Definition of hook

This is to miss your shot but either luckily or on purpose leave your opponent with nothing to shoot at.

24 Random Essential Billiards Terms

Also bar box, pub table, tavern table. Distinctive pool tables found in bars/pubs/taverns, and often in various other venues such as family entertainment centers and arcade rooms at bowling alleys. They are almost always coin-operated and smaller than tables found in pool halls. Typical bar boxes are 3.5 ft (1.1 m) × 7 ft (2.1 m).

1- Short for "pool shark", poolshark (US); sharp, "pool sharp" (British)

2- Verb: To perform some act or make some utterance with the intent to distract, irritate or intimidate the opponent so that they do not perform well, miss a shot, etc. Most league and tournament rules forbid blatant sharking, as a form of unsportsmanlike conduct, but it is very common in bar pool.
Noun: Another term for hustler.
Noun: A very good player. This usage is common among non-players who often intend it as a compliment and are not aware of its derogatory senses .

An imaginary line drawn from the desired path an object ball is to be sent (usually the center of a pocket) and the center of the object ball.
To reach a certain position in a tournament. "I placed 17th." "She will probably place in the money this time."
Also piquet. Either a massé shot with no english, or a shot in which the cue stick is steeply angled, but not held quite as vertical as it is in full massé.
In the UK, a long-distance shot played to pot a ball close to a pocket with heavy top spin, so that when the cue ball hits the cushion it bounces off but then stops due to the counteraction of the spin. It is not common in competitive play, being more of an exhibition shot.
Also dead ball shot. A shot intended to slow down or "kill" the cue ball's speed as much as possible after contact with an object ball; usually a shot with draw, often combined with inside english. It is often shortened to kill.
A highly abrasive tip tool used to shape an unreasonably flat new cue tip, or misshapen old one, into a more usable, consistently curved profile, most commonly the curvature of a nickel or dime (or equivalently sized non-US/Canadian coin) for larger and smaller pool tips, respectively. Similar to a scuffer, but deeper and rougher.
When a ball is in firm contact with a cushion or another ball.
Chiefly British. This is a shot in a snooker game where the first object ball hit contacts another object ball and the second one is pocketed. If both of the balls are red, or if the second ball would be on if the first ball had not been deemed free then it is an allowed shot.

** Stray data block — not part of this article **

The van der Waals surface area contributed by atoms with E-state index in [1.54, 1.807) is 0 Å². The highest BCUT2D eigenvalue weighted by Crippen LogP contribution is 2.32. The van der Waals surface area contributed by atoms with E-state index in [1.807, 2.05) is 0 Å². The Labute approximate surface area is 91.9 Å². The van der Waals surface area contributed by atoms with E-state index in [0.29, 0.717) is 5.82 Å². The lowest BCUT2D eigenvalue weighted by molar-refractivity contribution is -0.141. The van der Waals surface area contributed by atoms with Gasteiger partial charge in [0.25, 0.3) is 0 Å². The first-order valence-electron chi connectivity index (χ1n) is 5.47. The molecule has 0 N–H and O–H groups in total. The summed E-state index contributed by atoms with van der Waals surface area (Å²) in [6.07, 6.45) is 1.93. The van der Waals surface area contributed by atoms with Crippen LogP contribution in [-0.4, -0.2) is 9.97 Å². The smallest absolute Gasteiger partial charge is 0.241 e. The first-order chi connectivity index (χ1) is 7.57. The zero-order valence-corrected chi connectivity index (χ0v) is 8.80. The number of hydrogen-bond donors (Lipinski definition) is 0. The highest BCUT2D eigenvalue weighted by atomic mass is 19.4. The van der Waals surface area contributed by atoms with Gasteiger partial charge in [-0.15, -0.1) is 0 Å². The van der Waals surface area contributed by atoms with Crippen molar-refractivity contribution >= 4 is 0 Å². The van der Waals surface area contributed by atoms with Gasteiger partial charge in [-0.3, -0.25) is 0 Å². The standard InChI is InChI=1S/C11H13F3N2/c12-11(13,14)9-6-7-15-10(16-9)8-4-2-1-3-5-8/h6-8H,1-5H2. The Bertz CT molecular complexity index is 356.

This is a shot that shows great control and positioning in where the cue will be when all the balls stop rolling.
To elevate the back of the cue on a shot.
The Higher Education Snooker and Pool Council is a voluntary, not-for-profit organisation established to promote cue sports in institutions of higher education on the island of Ireland.
See overcut.
A soft joint-like plastic or linen base material. It lets the cue whip, putting more English on the cue ball.
Any standard pool cue used to shoot the majority of shots in a match.
The person in charge of the game whose primary role is to ensure adherence by both players to the appropriate rules of the game being played. Other duties of the referee include racking each frame, re-spotting balls during the course of a game, maintaining the equipment associated with the table (e.g. keeping the balls clean), controlling the crowd and, if necessary, controlling the players. Formerly sometimes referred to as the umpire.
This is the apex ball in the triangle, racked on the foot spot in a normal game.
Also winner. A shot in which the cue ball is used to pot another ball. In snooker and most pool games doing this is known as potting, pocketing or sinking the targeted ball. The term derives from this hazard winning the player points, while losing hazards cost the player points, in early forms of billiards. Whether the ball is an object ball or an opponent's cue ball depends upon the type of game (some have two cue balls). The move will score points in most (but not all) games in which hazards (as such) apply, such as English billiards (in which a "red winner" is the potting of the red ball and a "white winner" the potting of the opponent's cue ball, each worth a different amount of points).
A British term for a pot that requires very fine contact between cue ball and object ball. See also feather.
A game of pool played on a table shaped like a rectangle, with or without pockets.
This is a shot that is meant to remove one of your opponent's balls that lies near their pocket in the game of one pocket.
Describes a cue ball sliding on the cloth without any top spin or back spin on it.
When a successful non penalized break is achieved which gives the object balls a broad spread on the table.